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Ismaili History 547 - Policy towards the wasita

It must be remembered however that the constant struggle for power between the two elements in the Fatimid's army presented al-Hakim with a very serious problem. His position was also threatened by the growing influence of mudabbir ad-dawla (the administrator of state affairs), better known as wasita (the mediator, executor of the Caliph's orders or chief minister), simply an intermediary between the Imam and the people. Both Ibn Ammar and Barjawan had forcefully seized power and became themselves as wasitas, and misused the office. This was the first crack in the political structure. In the face of this trend, al-Hakim's attitude towards each successive wasitaduring the last twenty years of his Caliphate, was well and carefully planned to control his exercise of power. He did not abolish the institution of wasita, but restricted its power. Makrizi writes in 'Itti'az' (p. 390) that, 'After the appointment of al-Hussain bin Jawhar as wasita in 390/1000, he was ordered not to receive or deal with petitions in his own house or in public streets; those who had cases of complaints should be told to deliver them to him only at the office in the palace.' Hussain bin Jawhar together with his secretary, Fahd bin Ibrahim, would come early to the palace, receive the petitions, study them and carry them to the Imam for final judgement. Except for Hussain bin Jawhar and Ali bin Falah, none of the wasita had a military background. None was powerful tribal chief nor a chief of any element of the army. Most of them were from poor class. No wasita was allowed to remain in office for a long period. In the course of his twenty years of rule of al-Hakim, more than fifteen wasita were employed, some held office for as little as ten days. Severity was the prominent feature in al-Hakim's attitude towards his wasitas, and the majority of those who occupied that office were executed. Thus, Ibn Hammad (d. 628/1230) writes in 'Akhbar al-Muluk Bani Ubayd wa Siyaratihim' (p. 57) that al-Jarjara'i, a high official who had lost both hands by the command of al-Hakim, would tell those who remarked upon such treatment that: 'This was a punishment which I deserved for betraying amir al-mominin's orders.' According to Marshall Hodgson in 'The Venture of Islam' (London, 1974, 2nd vol., p. 27), 'He was merciless to any of the great who, he thought, took advantage of their position.'
Historians have generally shown al-Hakim's attitude as a tyrant and blood-thirsty. Such commitments, however, do not seem to be quite accurate, and many have been hastily arrayed without a thorough investigation. P.J. Vatikiotis writes in 'The Fatimid Theory of State'(Lahore, 1957, p. 149), that, 'These presentations have been hastily arrayed without a genuine investigation of al-Hakim's reign.' This part of al-Hakim's policy cannot be described as blood-thirsty or insane.

Al-Hakim was extremely engaged in a deadly struggle of retaining the Fatimid Caliphate. He was not fighting only the secular tendencies of political power groups, but also attempting to rally the fast disintegrating Fatimid ranks in the face of impending danger.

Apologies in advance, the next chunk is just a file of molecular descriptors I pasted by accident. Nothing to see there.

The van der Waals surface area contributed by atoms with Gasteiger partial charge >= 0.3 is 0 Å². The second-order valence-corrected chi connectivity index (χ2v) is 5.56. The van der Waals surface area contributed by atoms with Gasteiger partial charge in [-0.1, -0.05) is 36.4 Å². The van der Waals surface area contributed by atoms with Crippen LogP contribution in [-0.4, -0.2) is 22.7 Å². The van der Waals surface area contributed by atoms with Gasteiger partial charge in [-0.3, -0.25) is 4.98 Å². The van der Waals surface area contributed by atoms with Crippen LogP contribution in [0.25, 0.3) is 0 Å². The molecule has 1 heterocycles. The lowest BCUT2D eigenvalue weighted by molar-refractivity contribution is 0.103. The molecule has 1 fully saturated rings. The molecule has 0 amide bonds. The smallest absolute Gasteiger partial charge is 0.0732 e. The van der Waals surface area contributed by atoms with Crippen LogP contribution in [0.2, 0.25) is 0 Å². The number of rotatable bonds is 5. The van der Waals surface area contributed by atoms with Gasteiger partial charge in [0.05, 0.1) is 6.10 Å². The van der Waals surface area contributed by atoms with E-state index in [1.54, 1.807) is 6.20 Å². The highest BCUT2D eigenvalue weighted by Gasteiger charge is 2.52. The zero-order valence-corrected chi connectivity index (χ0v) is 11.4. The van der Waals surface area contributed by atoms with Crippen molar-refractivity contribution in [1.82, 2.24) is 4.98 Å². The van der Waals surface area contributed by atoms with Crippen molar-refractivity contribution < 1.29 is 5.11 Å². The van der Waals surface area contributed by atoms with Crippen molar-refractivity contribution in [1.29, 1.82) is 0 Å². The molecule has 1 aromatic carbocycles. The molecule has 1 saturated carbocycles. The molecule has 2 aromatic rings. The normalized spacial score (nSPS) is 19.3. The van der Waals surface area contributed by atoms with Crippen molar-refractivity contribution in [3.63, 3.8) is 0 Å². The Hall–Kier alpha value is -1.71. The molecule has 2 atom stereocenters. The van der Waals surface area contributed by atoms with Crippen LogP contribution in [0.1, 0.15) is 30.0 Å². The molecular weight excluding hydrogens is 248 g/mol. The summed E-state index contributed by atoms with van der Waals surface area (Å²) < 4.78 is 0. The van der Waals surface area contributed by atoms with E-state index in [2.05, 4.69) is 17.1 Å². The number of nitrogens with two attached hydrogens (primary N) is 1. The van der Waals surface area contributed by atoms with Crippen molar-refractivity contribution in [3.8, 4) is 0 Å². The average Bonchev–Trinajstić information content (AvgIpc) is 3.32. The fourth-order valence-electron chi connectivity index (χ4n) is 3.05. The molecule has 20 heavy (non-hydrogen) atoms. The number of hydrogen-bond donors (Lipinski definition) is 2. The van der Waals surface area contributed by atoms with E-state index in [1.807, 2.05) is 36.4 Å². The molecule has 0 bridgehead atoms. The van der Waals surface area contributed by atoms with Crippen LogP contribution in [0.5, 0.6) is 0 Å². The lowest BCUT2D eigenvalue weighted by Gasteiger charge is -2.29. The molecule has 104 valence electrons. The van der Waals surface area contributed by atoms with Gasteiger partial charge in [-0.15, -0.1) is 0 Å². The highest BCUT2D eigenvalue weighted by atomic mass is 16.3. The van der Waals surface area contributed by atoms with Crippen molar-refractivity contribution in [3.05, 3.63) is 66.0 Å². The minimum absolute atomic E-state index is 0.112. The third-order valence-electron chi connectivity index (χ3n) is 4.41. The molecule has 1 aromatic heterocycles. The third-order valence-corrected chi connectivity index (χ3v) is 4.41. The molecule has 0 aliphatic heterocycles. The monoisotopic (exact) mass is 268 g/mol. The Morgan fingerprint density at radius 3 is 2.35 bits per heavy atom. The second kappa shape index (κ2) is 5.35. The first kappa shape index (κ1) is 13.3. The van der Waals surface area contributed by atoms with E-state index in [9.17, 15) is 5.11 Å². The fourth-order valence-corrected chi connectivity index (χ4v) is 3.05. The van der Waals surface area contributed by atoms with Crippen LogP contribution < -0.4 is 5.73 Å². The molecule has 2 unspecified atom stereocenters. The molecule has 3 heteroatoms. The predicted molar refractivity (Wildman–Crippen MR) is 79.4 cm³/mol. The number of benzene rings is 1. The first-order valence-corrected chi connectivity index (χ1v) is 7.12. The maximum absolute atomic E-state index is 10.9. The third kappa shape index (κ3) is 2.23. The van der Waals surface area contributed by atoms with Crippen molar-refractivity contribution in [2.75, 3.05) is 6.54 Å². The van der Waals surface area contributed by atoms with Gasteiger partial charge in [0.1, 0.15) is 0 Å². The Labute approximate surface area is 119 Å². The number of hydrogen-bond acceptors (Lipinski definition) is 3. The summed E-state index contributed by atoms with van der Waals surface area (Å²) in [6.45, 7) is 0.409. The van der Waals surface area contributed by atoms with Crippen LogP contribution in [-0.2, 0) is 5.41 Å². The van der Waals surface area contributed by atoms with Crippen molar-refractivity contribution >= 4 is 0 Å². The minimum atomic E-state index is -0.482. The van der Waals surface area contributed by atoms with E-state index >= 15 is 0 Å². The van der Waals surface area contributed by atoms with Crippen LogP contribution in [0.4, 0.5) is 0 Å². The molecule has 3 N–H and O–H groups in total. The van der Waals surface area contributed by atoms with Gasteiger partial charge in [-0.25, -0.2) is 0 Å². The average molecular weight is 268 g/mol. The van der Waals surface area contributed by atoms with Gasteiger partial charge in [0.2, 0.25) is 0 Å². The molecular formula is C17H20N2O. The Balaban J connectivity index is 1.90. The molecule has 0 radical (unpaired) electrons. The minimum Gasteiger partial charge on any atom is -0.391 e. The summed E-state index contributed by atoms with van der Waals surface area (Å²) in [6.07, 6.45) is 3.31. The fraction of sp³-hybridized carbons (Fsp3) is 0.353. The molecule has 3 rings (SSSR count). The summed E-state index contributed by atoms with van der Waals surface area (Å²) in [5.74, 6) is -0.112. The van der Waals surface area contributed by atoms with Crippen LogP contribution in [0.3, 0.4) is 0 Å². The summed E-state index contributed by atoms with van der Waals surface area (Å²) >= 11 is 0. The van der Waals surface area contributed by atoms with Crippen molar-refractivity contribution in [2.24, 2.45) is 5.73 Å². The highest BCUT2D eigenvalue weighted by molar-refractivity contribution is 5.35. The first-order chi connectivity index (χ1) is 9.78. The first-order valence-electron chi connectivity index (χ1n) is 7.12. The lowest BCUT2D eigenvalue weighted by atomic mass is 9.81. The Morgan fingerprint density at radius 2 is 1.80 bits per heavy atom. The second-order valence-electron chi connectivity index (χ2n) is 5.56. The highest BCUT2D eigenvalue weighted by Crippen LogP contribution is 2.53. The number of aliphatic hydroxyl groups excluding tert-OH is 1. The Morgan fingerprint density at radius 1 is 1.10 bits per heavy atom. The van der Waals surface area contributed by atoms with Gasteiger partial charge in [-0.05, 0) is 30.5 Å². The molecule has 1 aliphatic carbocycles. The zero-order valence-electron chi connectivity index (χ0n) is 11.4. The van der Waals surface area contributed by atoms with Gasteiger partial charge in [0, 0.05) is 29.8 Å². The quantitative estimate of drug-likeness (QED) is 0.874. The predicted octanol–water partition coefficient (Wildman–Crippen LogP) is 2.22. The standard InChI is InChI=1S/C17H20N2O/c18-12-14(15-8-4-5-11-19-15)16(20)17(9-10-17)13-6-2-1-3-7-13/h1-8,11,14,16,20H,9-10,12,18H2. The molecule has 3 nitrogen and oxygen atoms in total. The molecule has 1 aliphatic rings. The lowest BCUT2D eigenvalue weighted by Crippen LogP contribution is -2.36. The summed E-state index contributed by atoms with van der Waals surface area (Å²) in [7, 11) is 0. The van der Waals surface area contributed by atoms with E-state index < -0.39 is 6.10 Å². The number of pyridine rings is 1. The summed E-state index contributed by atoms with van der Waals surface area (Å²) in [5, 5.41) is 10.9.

It is a common method which most rulers used to adopt to silence opposition and prevent threats to their own powers. There is no evidence suggesting that, at any time, al-Hakim ordered the execution of someone just for the sake of killing. His bursts of killing, as M.G.S. Hodgson says in 'al-Darazi and Hamza in the Origin of the Druze Religion' (JAOS, 82, 1962, p. 14), 'were most obviously turned against the great and the proud, the holders of positions and those ambitious to be such.' There were more precisely against those from whom al-Hakim anticipated danger or considered a threat to his power. A comparative study of his attitude towards qadi al-qudat (chief judge) with the manner in which he treated the wasita and military chiefs illustrates this point. It was only Qadis who opposed his policy who were executed; others were treated quite normally. During his entire reign, al-Hakim employed five persons to that post of Qadi al-qudat. Muhammad bin Noman died in 389/998 and al-Hakim himself led the prayer at his funeral. His successor, Hussain bin Noman served until 395/1004 when he was executed after being found guilty of theft. Muhammad bin Yousuf al-Kindi (d. 330/951) writes in 'Kitab al-Umra wa'l Kitab al-Qudat' (London, 1912, p. 608) that, 'Hussain bin Noman stole twenty thousand dinars from an orphan whose father entrusted the money to him. His trial was personally conducted by al-Hakim.' Abdul Aziz bin Noman succeeded until 399/1008 when he was dismissed, and two years later executed for opposing al-Hakim and supporting Hussain bin Jawhar. Malik bin Sa'id al-Fariqi served for 6 years, 9 months and 10 days (399/1008 to 405/1014) and was executed for opposing al-Hakim's policy for imposing Islamic laws. In 405/1014, al-Hakim appointed Muhammad bin Abi'l Awwam as Qadi al-qudat and Khatgin as a Dai al-duat, and both remained in office until the end of al-Hakim's rule because of their loyalty with the rules imposed.

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